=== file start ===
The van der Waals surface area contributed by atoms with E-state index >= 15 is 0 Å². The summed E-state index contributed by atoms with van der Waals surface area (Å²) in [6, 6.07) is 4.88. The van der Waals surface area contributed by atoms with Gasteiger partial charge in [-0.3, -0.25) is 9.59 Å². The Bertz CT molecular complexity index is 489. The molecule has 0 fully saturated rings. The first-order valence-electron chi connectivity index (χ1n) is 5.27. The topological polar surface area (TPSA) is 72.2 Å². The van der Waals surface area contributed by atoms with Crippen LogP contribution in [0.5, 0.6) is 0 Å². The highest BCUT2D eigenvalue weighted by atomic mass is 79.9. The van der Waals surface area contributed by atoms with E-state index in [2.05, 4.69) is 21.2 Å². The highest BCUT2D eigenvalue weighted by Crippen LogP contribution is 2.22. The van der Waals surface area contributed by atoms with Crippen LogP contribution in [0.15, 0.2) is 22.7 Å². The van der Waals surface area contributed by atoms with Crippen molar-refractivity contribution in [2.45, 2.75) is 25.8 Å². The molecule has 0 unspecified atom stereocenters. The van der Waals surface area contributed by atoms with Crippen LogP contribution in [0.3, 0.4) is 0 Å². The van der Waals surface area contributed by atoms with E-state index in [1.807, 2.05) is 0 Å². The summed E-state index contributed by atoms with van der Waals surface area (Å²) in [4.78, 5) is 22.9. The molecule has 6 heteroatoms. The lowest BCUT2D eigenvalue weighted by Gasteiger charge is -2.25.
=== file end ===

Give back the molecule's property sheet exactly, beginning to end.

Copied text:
The van der Waals surface area contributed by atoms with E-state index >= 15 is 0 Å². The summed E-state index contributed by atoms with van der Waals surface area (Å²) in [6, 6.07) is 4.88. The van der Waals surface area contributed by atoms with Gasteiger partial charge in [-0.3, -0.25) is 9.59 Å². The Bertz CT molecular complexity index is 489. The molecule has 0 fully saturated rings. The first-order valence-electron chi connectivity index (χ1n) is 5.27. The topological polar surface area (TPSA) is 72.2 Å². The van der Waals surface area contributed by atoms with Crippen LogP contribution in [0.5, 0.6) is 0 Å². The highest BCUT2D eigenvalue weighted by atomic mass is 79.9. The van der Waals surface area contributed by atoms with E-state index in [2.05, 4.69) is 21.2 Å². The highest BCUT2D eigenvalue weighted by Crippen LogP contribution is 2.22. The van der Waals surface area contributed by atoms with Crippen LogP contribution in [0.15, 0.2) is 22.7 Å². The van der Waals surface area contributed by atoms with Crippen molar-refractivity contribution in [2.45, 2.75) is 25.8 Å². The molecule has 0 unspecified atom stereocenters. The van der Waals surface area contributed by atoms with Crippen LogP contribution in [0.3, 0.4) is 0 Å². The van der Waals surface area contributed by atoms with E-state index in [1.807, 2.05) is 0 Å². The summed E-state index contributed by atoms with van der Waals surface area (Å²) in [4.78, 5) is 22.9. The molecule has 6 heteroatoms. The lowest BCUT2D eigenvalue weighted by Gasteiger charge is -2.25.